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Archaeology of the late Neanderthals and first Modern humans in Western Europe


Admission requirements

Bachelor’s degree in Archaeology.


The demise of the Neanderthals and their replacement by anatomically modern humans in Europe are at the core of several heated debates. When did modern humans come into Europe? Are last Neanderthals behavioral changes a testimony of contacts with anatomically modern humans? How much of last Neanderthals innovative behaviors result from independent invention?

In this course, we will pick up some of the most debated papers published in high ranking journals and discuss these in class. The seminar will enable students to learn more about the major changes in Europe between 45,000-35,000 years ago, and will also get a good insight in “science in the making”.

RMA-students will be asked to go deeper into the understanding of the logic and methods used to support arguments. They will also be asked to improve their capacity to present an academic argument to non-specialists.

Course objectives

For MA-students:

  • Knowledge of the state of the art on Neanderthal demise (hypothesis, available data, chronology);

  • Appreciation of how our understanding of the past can quickly evolve, and developing a critical attitude when reading academic papers;

  • From this critical thinking, come up with positive suggestions on what to do next to improve our understanding of Neanderthal demise;

  • Improve abilities to present an argument in a concise way.

For RMA-students, in addition to the above:

  • Better understanding of methods used to support theories on the demise of the last Neanderthals, and the peopling of Europe by anatomically modern humans.


Course schedule details can be found in the MA time schedule.

Mode of instruction

  • Discussions focusing on developing new ideas from critical examination of the published record;

  • Oral presentations. Students will be encouraged and supported to develop skills for clear and concise argument by using 3-minute long oral presentation in Pecha Kucha style, i.e. focusing on being a speaker, and using slides with very little text changing frequently (i.e. 5 to 9 simple slides for a 3-minute talk).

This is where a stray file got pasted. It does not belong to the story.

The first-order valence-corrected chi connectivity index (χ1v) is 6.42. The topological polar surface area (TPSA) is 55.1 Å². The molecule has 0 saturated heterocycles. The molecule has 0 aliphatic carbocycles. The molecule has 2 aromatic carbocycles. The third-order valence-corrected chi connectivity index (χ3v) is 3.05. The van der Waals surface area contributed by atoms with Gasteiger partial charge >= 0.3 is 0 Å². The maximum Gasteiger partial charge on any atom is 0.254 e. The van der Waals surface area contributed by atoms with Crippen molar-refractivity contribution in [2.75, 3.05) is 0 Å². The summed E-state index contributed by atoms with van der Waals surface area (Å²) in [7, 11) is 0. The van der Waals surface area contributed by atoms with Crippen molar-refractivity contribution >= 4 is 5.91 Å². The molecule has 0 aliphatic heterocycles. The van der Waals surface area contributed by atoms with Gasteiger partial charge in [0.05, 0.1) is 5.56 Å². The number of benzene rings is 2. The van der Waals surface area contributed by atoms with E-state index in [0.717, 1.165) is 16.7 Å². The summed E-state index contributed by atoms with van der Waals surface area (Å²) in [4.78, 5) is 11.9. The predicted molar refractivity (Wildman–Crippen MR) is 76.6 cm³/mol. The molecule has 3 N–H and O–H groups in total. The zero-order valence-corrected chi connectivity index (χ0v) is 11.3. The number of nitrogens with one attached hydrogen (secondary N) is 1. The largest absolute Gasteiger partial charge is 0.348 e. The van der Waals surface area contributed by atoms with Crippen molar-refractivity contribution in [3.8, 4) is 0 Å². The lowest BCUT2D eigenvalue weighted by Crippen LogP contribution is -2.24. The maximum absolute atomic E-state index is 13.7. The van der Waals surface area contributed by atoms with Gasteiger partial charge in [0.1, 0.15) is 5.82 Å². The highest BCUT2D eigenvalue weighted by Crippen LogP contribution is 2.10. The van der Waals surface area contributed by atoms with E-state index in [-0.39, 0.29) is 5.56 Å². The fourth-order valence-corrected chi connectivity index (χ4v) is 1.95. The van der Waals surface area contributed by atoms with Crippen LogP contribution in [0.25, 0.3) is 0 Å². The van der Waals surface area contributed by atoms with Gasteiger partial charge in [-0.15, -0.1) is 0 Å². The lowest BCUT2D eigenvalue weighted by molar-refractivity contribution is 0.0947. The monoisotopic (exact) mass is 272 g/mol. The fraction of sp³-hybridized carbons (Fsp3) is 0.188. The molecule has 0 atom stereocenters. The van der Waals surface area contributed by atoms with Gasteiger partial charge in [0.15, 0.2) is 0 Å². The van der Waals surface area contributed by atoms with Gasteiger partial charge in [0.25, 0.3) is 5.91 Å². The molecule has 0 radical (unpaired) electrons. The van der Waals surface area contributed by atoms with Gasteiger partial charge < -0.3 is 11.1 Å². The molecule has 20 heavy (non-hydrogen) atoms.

Course load

The course load will be distributed as follows:

  • 7×2 hours of lectures (1 ects);

  • 280 pages of literature (2 ects);

  • Preparation for assignments: mini essays and presentations during the seminar from specialised reading (2 ects).

Assessment method

  • Participation in discussions;

  • Oral presentations;

  • Written assignment(s).

All assessment deadlines (exams, retakes, paper deadlines etc.) can be found in the examination schedule.

Reading list

To be announced in more detail, but may include:

  • D. Radovčić, A.O. Sršen, J. Radovčić & D.W. Frayer, Evidence for Neandertal Jewelry: Modified White-Tailed Eagle Claws at Krapina (2015) PloS one, 10(3), e0119802;

  • Peresani et al., “Late Neandertals and the Intentional Removal of Feathers as Evidenced from Bird Bone Taphonomy at Fumane Cave 44 ky B.P., Italy” (2011) in: PNAS 108 (10): 3888-3893;

  • Conard, “A Female Figurine from the Basal Aurignacian of Hohle Fels Cave in Southwestern Germany” (2009) in: Nature 459, 248–252;

  • P. Villa & W. Roebroeks, Neandertal Demise: An Archaeological Analysis of the Modern Human Superiority Complex (2014) PloS one, 9(4), e96424.


Registration for the course is not necessary, registration for the exam is mandatory. For instructions, see the Registration in uSis page.


For more information about this course, please contact mw. dr. M.A. Soressi.